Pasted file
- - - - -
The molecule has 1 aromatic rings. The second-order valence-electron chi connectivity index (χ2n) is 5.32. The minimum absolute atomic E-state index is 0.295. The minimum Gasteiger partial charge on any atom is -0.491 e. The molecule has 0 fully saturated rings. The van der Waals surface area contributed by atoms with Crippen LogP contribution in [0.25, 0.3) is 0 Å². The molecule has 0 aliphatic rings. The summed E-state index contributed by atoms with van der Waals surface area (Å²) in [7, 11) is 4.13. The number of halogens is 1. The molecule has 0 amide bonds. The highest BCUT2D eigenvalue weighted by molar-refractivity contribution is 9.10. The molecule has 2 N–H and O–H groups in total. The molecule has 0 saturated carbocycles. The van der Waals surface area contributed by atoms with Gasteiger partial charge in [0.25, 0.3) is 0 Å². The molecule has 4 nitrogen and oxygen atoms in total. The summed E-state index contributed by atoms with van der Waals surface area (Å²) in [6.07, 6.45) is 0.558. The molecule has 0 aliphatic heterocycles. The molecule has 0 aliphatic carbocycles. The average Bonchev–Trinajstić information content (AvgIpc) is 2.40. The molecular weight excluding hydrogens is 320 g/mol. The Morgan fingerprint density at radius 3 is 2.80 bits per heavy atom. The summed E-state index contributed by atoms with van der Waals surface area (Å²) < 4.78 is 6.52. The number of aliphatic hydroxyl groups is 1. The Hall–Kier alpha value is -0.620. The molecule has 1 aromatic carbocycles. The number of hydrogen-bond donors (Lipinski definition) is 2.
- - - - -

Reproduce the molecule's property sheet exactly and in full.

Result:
The molecule has 1 aromatic rings. The second-order valence-electron chi connectivity index (χ2n) is 5.32. The minimum absolute atomic E-state index is 0.295. The minimum Gasteiger partial charge on any atom is -0.491 e. The molecule has 0 fully saturated rings. The van der Waals surface area contributed by atoms with Crippen LogP contribution in [0.25, 0.3) is 0 Å². The molecule has 0 aliphatic rings. The summed E-state index contributed by atoms with van der Waals surface area (Å²) in [7, 11) is 4.13. The number of halogens is 1. The molecule has 0 amide bonds. The highest BCUT2D eigenvalue weighted by molar-refractivity contribution is 9.10. The molecule has 2 N–H and O–H groups in total. The molecule has 0 saturated carbocycles. The van der Waals surface area contributed by atoms with Gasteiger partial charge in [0.25, 0.3) is 0 Å². The molecule has 4 nitrogen and oxygen atoms in total. The summed E-state index contributed by atoms with van der Waals surface area (Å²) in [6.07, 6.45) is 0.558. The molecule has 0 aliphatic heterocycles. The molecule has 0 aliphatic carbocycles. The average Bonchev–Trinajstić information content (AvgIpc) is 2.40. The molecular weight excluding hydrogens is 320 g/mol. The Morgan fingerprint density at radius 3 is 2.80 bits per heavy atom. The summed E-state index contributed by atoms with van der Waals surface area (Å²) < 4.78 is 6.52. The number of aliphatic hydroxyl groups is 1. The Hall–Kier alpha value is -0.620. The molecule has 1 aromatic carbocycles. The number of hydrogen-bond donors (Lipinski definition) is 2.